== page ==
Son Rob Christopher, the general counsel of Christopher Ranch, noted his father’s work ethic and honesty toward others.

“Dad had a bigger-than-life personality, yet was a role model who lived what he preached more than any man I ever met—he valued hard work, was devoted to family, could admit his mistakes, and dealt honestly with everyone,” he said.

And for grandson and Vice President Jason Christopher, he is humbled to be compared to his grandfather.

“The greatest compliment I ever had was that I remind them of my grandpa,” he said.

Putting Gilroy on the map

In the late 1970s, Christopher joined Gavilan College President Rudy Melone and farmer Val Filice to pursue a far-fetched dream: give Gilroy the title of “Garlic Capital of the World.”

The trio felt that a festival showcasing the “stinking rose,” which was beginning to show some signs of life among consumers, would put the burgeoning industry over the top, and highlight the bounty of agriculture in South Santa Clara County.

Bloomfield Ranch was the site of the first Gilroy Garlic Festival in 1979, near the intersection of Highways 101 and 25.

Speaking at a later Garlic Festival, Christopher reminisced on the inaugural event, where attendees had to walk across fields next to grazing cattle. Things didn’t go exactly as planned.

“We figured there would be 5,000 people, and by gosh we had 15,000 people,” Christopher said in a video interview. “It blew everybody away. They didn’t have tickets for everybody, so they redid the tickets over and over again. That was a good thing.”

The festival moved to Christmas Hill Park the following year, where it remained through 2019. It’s no secret now that Christopher, Melone and Filice were successful in their mission, as the festival has since attracted millions of attendees from around the world who came to see the iconic pyro chefs, learn new recipes from celebrity figures, and try out the multitude of garlic-infused dishes.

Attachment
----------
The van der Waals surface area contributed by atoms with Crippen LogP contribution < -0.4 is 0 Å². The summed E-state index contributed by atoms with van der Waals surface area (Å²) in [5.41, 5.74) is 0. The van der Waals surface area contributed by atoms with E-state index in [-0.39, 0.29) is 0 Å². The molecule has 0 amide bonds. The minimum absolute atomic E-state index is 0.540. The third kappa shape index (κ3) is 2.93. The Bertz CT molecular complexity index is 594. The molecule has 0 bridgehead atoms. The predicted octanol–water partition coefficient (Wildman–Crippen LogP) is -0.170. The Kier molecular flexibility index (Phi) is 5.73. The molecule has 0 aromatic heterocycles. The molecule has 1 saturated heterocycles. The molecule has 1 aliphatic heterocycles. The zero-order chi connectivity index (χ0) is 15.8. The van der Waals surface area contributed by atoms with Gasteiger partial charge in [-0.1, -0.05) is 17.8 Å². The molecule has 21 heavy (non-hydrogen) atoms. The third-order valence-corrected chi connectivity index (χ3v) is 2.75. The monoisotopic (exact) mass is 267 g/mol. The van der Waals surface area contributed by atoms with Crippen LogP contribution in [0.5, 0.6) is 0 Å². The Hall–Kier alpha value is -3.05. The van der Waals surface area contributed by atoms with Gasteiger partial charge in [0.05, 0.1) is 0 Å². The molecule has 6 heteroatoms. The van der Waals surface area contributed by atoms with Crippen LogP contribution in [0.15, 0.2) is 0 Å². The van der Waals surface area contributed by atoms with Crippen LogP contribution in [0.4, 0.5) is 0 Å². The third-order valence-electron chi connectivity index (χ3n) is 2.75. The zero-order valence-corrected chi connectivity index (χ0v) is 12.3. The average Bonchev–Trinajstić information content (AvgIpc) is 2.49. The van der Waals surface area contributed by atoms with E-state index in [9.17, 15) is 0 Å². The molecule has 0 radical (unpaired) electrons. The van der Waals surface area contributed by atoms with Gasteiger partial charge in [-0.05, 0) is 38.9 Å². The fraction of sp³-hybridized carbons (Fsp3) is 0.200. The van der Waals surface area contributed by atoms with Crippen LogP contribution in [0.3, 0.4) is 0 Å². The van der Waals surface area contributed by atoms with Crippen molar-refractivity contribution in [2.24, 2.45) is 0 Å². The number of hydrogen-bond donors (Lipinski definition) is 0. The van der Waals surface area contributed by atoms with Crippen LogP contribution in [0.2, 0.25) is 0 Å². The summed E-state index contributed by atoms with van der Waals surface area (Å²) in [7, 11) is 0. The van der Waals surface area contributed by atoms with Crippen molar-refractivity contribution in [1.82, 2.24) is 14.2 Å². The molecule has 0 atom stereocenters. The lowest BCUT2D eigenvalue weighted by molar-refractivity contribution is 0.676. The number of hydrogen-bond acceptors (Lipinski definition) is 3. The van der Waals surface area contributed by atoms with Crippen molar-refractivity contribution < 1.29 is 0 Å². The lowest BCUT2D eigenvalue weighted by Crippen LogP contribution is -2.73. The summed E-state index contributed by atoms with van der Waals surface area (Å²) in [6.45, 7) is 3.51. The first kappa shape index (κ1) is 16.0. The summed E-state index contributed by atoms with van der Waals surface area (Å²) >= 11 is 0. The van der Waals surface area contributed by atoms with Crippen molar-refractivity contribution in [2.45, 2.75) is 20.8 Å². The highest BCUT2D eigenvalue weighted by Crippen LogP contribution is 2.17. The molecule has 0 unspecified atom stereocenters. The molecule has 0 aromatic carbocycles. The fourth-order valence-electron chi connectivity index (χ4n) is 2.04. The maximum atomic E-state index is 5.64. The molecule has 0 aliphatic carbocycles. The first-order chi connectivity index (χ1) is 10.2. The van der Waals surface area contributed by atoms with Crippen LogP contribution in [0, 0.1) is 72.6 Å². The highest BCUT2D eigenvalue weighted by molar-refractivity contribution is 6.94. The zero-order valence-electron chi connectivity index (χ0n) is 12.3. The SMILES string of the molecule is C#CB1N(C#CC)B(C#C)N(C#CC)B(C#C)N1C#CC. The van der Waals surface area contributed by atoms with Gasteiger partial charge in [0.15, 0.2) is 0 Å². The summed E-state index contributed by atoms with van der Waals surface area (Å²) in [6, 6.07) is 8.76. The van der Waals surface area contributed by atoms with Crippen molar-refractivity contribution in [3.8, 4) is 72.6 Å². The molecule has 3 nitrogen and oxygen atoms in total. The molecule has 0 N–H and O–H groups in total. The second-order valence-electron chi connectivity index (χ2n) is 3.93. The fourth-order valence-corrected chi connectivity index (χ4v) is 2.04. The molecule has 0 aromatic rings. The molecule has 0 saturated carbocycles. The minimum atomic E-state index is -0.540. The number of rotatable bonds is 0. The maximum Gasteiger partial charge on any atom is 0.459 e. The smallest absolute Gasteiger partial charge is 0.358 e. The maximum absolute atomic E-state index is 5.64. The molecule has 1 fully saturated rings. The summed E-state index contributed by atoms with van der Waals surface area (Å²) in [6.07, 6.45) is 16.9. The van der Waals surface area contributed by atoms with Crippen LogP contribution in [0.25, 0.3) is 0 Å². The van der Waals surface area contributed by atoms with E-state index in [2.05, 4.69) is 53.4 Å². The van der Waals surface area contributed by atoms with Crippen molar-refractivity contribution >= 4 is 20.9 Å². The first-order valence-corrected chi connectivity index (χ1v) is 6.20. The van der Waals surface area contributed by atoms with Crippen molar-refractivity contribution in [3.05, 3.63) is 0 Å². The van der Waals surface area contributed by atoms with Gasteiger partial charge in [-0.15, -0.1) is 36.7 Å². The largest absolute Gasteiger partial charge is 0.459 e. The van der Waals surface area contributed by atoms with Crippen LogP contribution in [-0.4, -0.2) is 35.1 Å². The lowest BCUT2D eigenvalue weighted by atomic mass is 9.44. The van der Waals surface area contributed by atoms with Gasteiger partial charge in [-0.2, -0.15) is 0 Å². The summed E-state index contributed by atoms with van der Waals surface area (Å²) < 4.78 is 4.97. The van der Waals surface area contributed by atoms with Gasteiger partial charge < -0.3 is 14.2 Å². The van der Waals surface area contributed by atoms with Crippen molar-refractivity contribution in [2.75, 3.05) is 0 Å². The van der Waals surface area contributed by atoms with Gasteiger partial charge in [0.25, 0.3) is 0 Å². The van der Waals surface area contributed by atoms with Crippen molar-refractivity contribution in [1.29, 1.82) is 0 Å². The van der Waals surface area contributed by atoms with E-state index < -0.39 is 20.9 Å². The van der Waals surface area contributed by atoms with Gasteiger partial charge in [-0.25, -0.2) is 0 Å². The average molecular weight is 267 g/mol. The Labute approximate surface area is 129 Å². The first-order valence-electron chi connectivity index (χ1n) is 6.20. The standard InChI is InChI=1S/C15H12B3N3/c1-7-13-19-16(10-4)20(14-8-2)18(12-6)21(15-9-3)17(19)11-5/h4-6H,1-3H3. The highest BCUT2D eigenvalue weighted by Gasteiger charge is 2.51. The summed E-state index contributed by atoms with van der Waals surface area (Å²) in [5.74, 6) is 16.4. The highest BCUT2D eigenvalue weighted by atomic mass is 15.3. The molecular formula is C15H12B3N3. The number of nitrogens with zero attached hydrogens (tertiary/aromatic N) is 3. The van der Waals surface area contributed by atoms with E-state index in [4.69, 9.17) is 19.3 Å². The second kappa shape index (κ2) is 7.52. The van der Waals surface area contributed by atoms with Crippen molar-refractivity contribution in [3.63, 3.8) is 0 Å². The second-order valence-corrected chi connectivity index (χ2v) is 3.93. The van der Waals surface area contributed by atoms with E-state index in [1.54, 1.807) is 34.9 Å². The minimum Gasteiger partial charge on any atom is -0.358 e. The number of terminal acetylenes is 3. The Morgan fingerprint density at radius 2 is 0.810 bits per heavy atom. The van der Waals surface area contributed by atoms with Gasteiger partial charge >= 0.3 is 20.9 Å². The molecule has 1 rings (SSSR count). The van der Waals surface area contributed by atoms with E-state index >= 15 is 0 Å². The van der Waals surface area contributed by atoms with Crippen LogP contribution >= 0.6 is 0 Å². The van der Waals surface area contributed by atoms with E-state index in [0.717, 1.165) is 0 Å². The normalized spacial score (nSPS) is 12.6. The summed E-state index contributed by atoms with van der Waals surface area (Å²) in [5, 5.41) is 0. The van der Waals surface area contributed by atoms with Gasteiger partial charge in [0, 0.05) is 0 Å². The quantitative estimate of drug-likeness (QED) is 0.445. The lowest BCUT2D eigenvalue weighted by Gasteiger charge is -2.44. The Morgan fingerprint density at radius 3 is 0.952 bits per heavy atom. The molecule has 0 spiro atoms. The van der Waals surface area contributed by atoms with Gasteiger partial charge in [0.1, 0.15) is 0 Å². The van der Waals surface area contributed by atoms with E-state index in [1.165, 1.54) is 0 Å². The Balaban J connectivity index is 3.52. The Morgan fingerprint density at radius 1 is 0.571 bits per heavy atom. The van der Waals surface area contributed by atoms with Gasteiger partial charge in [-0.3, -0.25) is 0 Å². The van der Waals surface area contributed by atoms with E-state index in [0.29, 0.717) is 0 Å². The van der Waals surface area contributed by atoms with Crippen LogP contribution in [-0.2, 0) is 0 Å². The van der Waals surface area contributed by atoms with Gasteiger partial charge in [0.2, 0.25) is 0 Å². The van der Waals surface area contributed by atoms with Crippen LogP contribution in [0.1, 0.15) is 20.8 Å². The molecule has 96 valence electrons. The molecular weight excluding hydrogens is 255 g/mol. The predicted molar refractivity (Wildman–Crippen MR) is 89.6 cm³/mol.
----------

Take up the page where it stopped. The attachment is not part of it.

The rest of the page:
The festival has also served another important purpose: Since its inception, the event has distributed more than $12 million to local organizations.

“You couldn’t imagine at that time we’d be this popular in 40 years,” Christopher said. “We’ve enjoyed every minute of it.”

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Don Christopher is pictured in 1989. Photo courtesy of Christopher Ranch

In a statement, the Gilroy Garlic Festival Association Board of Directors said Christopher “truly epitomized the spirit of the festival and we are all committed to ensuring his legacy lives on.”

“To say the Gilroy Garlic Festival would not exist without Don Christopher is not an understatement and the entire Festival family is saddened by his loss,” the statement read. “From its inception at Christopher Ranch on Bloomfield to today, Don Christopher has been the heart of the Festival and its commitment to the Gilroy community. In addition to his incredible generosity, Don served as a constant ambassador for the Festival, promoting its mission to provide benefits to local worthy charities and nonprofit groups by promoting the community of Gilroy through a quality celebration of garlic.”

Ken Christopher said his grandfather would be at the festival every summer, “beaming with the biggest smile you could imagine.”

“He would be there from beginning to the end, shaking everyone’s hand, and he was so proud of being at the center of something that meant so much to so many,” he said.

But one of the darkest days in the Christopher family’s life was on July 28, 2019. During the final hour of the final day of the Garlic Festival, a gunman burst into the festival grounds, shooting and killing three people and injuring 17 others.

Less than a year later, still reeling from the incident, festival organizers announced that the event would be canceled in 2020 due to the Covid-19 pandemic. The festival returned as a drive-thru event in 2021, as well as a series of smaller gatherings in 2022. But organizers say the days of large-scale Garlic Festivals in Gilroy are over, citing issues with insurance and other factors.

Out of the tragedy, however, came a renewed commitment from the Christopher family to the community.